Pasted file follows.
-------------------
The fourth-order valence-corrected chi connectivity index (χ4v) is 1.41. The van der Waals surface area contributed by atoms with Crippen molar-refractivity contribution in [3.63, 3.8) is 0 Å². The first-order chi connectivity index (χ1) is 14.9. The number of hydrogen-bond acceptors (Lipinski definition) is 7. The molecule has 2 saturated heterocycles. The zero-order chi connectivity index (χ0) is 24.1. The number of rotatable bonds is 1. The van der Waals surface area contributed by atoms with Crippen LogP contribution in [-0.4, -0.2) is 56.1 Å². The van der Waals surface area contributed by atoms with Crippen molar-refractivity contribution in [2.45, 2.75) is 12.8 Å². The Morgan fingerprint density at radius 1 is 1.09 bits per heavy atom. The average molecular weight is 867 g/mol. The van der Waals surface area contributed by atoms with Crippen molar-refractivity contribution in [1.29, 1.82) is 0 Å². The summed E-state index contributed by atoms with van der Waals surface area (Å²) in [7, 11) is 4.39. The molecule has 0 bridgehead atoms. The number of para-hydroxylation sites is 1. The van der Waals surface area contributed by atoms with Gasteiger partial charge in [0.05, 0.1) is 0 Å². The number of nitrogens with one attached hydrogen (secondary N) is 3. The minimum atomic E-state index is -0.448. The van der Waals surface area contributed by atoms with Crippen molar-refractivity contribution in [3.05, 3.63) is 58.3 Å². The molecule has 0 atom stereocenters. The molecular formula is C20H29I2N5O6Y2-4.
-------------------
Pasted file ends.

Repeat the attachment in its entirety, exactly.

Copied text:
The fourth-order valence-corrected chi connectivity index (χ4v) is 1.41. The van der Waals surface area contributed by atoms with Crippen molar-refractivity contribution in [3.63, 3.8) is 0 Å². The first-order chi connectivity index (χ1) is 14.9. The number of hydrogen-bond acceptors (Lipinski definition) is 7. The molecule has 2 saturated heterocycles. The zero-order chi connectivity index (χ0) is 24.1. The number of rotatable bonds is 1. The van der Waals surface area contributed by atoms with Crippen LogP contribution in [-0.4, -0.2) is 56.1 Å². The van der Waals surface area contributed by atoms with Crippen molar-refractivity contribution in [2.45, 2.75) is 12.8 Å². The Morgan fingerprint density at radius 1 is 1.09 bits per heavy atom. The average molecular weight is 867 g/mol. The van der Waals surface area contributed by atoms with Crippen molar-refractivity contribution in [1.29, 1.82) is 0 Å². The summed E-state index contributed by atoms with van der Waals surface area (Å²) in [7, 11) is 4.39. The molecule has 0 bridgehead atoms. The number of para-hydroxylation sites is 1. The van der Waals surface area contributed by atoms with Gasteiger partial charge in [0.05, 0.1) is 0 Å². The number of nitrogens with one attached hydrogen (secondary N) is 3. The minimum atomic E-state index is -0.448. The van der Waals surface area contributed by atoms with Crippen molar-refractivity contribution in [3.05, 3.63) is 58.3 Å². The molecule has 0 atom stereocenters. The molecular formula is C20H29I2N5O6Y2-4.